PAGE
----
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Child Appropriateness? March 23, 2009

Posted by kmcalear in Children Books, Critiquing.

I just saw “Coraline” this weekend and really enjoyed it; even though it definitely had it’s creepy moments. It did get me thinking, though both about Cautionary Tales and “child-approriateness.” I found some moments definitely creepy for me, particularly when Other Mother turned into some sort of half insect-like spider monster being, but she still looked like the mother. Anyway it was scary, and would probably frighten a child; but the point of the tale was to remind children to appreciate what they have and to see the truth in people, not the facades. The consequences of Coraline’s falling for the “perfect world” of Other Mother is imprisonment and she learns what happened to the other children who accepted the lies of the perfect world. I think back to the fairy tales of the past, and how many of them carried the warning of “obey your parents” or “obey the church” or you’ll run afoul of witches, demons, monsters and other worldly dangers.

If you read Chinese mythology, as well, many of their tales told to children involve wandering ghosts and vengeful spirits designed to keep children safe by presenting dark consequences for disobedience. So I suppose my question is… do we have a place for cautionary tales for children, how “scary” is appropriate and how much is too much? Should scary stories wait until children are old enough to be told “this is make believe?”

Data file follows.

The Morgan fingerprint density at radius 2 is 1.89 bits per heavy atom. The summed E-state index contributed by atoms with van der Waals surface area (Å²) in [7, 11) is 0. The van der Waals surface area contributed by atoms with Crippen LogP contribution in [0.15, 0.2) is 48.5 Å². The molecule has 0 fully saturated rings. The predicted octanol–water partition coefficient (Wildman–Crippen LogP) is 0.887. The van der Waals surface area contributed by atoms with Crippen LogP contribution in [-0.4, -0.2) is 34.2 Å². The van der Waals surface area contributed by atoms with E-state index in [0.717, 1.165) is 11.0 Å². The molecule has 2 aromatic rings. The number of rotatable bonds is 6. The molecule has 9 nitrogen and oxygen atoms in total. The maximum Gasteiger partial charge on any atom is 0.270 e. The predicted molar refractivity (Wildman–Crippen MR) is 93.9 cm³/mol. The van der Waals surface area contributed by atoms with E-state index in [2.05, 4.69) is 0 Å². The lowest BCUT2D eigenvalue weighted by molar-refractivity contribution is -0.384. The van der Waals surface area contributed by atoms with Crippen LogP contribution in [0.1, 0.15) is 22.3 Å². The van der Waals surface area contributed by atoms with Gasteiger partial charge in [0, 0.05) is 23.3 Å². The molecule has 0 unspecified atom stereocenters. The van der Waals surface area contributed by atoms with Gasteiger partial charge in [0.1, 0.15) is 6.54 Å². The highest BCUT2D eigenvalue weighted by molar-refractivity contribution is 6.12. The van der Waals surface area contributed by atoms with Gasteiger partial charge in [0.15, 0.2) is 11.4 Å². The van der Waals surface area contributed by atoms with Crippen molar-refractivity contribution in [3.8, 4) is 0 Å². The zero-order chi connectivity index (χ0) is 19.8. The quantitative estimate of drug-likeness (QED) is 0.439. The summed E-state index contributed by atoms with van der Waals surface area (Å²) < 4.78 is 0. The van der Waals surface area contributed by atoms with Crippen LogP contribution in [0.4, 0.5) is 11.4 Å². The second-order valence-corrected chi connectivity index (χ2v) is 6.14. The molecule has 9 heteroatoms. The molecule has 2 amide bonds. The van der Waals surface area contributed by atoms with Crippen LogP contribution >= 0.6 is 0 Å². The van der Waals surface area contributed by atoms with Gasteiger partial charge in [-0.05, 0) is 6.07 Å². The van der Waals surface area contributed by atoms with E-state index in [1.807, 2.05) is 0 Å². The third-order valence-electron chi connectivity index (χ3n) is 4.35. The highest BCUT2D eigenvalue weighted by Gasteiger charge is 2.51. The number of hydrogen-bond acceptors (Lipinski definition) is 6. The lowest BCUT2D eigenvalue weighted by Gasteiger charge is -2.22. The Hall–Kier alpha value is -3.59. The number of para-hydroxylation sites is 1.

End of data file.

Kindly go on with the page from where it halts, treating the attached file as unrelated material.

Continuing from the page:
I’d love to hear your thoughts, or even your thoughts on the age-appropriateness of Coraline?



1. John - March 24, 2009

If you wait until the story isn’t scary and shoking, don’t you remove most of the value of the cautionary tale? Many of those sorts of tales lose their impact if you view them with a more mature analytical view.

You move from “Aaaugh! I don’t want to be eaten by witches in gingerbread houses!” to “Heh. No such thing as witches. I can eat all the candy I want anyway.”


2. Julie - March 24, 2009

I read a quote from Neil Gaiman who said that most adults found the book terrifying while most children found the book to be merely a great adventure. As adults we’re assigning our own meaning that children might not see.

I tell a lot of ghost stories and cautionary tales to children. I always tell them that one of the reasons we tell scary stories is to be good- or else. These stories outline what is good and acceptable behavior, and offers serious consquences to those who disobey. Scary? Yes. Too scary or inappropriate? It depends upon how you handle the situation. You turn it into a teaching moment, and have the child understand the purpose of the story, then they can probably handle the message you’re trying to give them and still be able to enjoy the story.

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